Castle Geyser in winter

Yellowstone Wants Share of Research Proceeds

When a researcher heads to Yellowstone National Park in a search for a unique biological organism, it’s called “biospecting.” Yellowstone, in particular, has been a center for scientists wishing to know bacteria survives and even thrives at the high temperatures found in Yellowstone’s thermal areas.

In the past, scientists have been given pretty much free reign for research, so long as the proper applications were made to Park officials. But that could change under a proposed policy shift from the National Park Service, where scientists and commercial firms would need to share the proceeds from any product derived from their research in the Park.

It’s called a “benefits sharing” policy; a proposed standard was released on Nov. 22, and the National Park Service is expected to issue a final policy before the end of the year.

The issue of commercial firms profiting from Yellowstone biological entities first became prominent with the invention of the Polymerase Chain Reaction (PCR) process. The PCR process, which facilitates the widespread use of DNA analyses, often uses an enzyme isolated from the Thermus aquaticus bacteria collected in Yellowstone National Park.

Under the proposal, research could occur in a two-step process. The first step would be the same as now: researchers need to go through an application process to actually perform the research. This step is heavily scrutinized: scientists must have a definite goal in mind before going near anything in the Park (in other words, they can’t just say they want to scrape some samples for further study; they must specifically identify what they want and prove they’re doing no damage).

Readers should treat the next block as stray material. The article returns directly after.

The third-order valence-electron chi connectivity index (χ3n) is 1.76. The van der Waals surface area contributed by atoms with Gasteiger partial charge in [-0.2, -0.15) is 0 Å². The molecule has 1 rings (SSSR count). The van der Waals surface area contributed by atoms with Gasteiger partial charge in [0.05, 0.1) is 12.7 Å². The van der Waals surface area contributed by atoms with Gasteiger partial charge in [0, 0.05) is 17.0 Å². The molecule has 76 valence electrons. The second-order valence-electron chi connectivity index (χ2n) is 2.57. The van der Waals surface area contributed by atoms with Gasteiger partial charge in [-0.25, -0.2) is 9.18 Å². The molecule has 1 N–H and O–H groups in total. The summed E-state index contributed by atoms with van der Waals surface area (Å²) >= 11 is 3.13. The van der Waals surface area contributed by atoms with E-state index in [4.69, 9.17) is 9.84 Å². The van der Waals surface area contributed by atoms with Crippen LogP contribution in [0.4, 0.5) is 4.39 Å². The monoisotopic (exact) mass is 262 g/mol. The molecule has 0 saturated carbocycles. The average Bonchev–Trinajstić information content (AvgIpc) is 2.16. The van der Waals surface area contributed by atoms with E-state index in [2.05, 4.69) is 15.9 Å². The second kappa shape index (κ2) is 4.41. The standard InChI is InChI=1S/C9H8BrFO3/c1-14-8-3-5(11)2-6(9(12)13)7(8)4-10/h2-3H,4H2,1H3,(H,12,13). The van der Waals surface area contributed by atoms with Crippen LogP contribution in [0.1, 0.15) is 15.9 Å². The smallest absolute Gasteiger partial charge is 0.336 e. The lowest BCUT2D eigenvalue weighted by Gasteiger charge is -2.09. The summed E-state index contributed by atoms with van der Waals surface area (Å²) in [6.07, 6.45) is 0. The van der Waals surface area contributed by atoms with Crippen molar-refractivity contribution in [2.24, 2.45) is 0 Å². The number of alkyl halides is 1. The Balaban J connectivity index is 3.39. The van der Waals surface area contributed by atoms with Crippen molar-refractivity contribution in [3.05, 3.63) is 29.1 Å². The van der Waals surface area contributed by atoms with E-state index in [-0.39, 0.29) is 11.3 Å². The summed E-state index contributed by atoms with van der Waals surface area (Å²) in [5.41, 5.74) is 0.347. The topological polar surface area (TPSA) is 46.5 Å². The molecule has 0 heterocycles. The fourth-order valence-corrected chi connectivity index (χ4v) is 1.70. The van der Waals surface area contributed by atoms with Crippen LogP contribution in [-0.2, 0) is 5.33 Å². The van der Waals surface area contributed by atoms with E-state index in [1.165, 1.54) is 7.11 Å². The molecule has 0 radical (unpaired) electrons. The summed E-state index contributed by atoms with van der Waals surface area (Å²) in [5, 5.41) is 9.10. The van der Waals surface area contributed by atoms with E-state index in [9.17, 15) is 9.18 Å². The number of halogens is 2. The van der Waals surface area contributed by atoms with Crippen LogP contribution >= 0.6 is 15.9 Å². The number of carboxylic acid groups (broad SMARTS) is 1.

The new policy adds a second step to the proceeds. If something of value is derived from the research, the commercial firm must lay out a game plan for sharing the benefits of the research, either financially or in a nonmonetary way. The NPS has identified four types of nonmonetary benefits that could occur under some or all benefits-sharing agreements: knowledge and research relationships, training and education, research-related equipment, and special services such as laboratory analysis. All benefits received under any type of benefits-sharing agreement would be dedicated to the conservation of resources protected and managed by the National Park Service.

The Final EIS is available online at by selecting the “Washington Office.”

Image of Castle Geyser in winter courtesy of the National Park Service.

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